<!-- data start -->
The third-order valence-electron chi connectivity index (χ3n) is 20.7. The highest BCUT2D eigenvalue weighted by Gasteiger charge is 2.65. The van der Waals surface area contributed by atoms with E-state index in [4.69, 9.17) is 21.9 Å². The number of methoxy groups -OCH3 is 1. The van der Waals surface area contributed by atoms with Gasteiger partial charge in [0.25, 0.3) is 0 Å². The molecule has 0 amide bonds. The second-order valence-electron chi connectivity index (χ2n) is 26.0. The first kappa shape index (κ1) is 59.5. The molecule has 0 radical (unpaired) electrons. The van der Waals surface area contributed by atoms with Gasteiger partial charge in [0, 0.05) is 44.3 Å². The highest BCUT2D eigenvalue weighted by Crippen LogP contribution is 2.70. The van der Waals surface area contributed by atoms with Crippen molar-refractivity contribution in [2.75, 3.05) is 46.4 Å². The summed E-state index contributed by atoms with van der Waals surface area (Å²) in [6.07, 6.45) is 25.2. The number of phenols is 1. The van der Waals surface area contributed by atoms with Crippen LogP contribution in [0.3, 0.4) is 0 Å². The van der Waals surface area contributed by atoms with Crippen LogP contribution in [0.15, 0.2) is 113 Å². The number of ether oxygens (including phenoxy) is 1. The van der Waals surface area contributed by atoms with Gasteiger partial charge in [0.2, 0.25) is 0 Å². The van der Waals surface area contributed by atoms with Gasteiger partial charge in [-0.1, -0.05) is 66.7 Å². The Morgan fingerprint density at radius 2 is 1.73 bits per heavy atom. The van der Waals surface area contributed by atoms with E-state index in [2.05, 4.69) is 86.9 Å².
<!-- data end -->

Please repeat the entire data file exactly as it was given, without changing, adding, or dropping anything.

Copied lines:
The third-order valence-electron chi connectivity index (χ3n) is 20.7. The highest BCUT2D eigenvalue weighted by Gasteiger charge is 2.65. The van der Waals surface area contributed by atoms with E-state index in [4.69, 9.17) is 21.9 Å². The number of methoxy groups -OCH3 is 1. The van der Waals surface area contributed by atoms with Gasteiger partial charge in [0.25, 0.3) is 0 Å². The molecule has 0 amide bonds. The second-order valence-electron chi connectivity index (χ2n) is 26.0. The first kappa shape index (κ1) is 59.5. The molecule has 0 radical (unpaired) electrons. The van der Waals surface area contributed by atoms with Gasteiger partial charge in [0, 0.05) is 44.3 Å². The highest BCUT2D eigenvalue weighted by Crippen LogP contribution is 2.70. The van der Waals surface area contributed by atoms with Crippen molar-refractivity contribution in [2.75, 3.05) is 46.4 Å². The summed E-state index contributed by atoms with van der Waals surface area (Å²) in [6.07, 6.45) is 25.2. The number of phenols is 1. The van der Waals surface area contributed by atoms with Crippen LogP contribution in [0.3, 0.4) is 0 Å². The van der Waals surface area contributed by atoms with Crippen LogP contribution in [0.15, 0.2) is 113 Å². The number of ether oxygens (including phenoxy) is 1. The van der Waals surface area contributed by atoms with Gasteiger partial charge in [0.2, 0.25) is 0 Å². The van der Waals surface area contributed by atoms with Gasteiger partial charge in [-0.1, -0.05) is 66.7 Å². The Morgan fingerprint density at radius 2 is 1.73 bits per heavy atom. The van der Waals surface area contributed by atoms with E-state index in [2.05, 4.69) is 86.9 Å².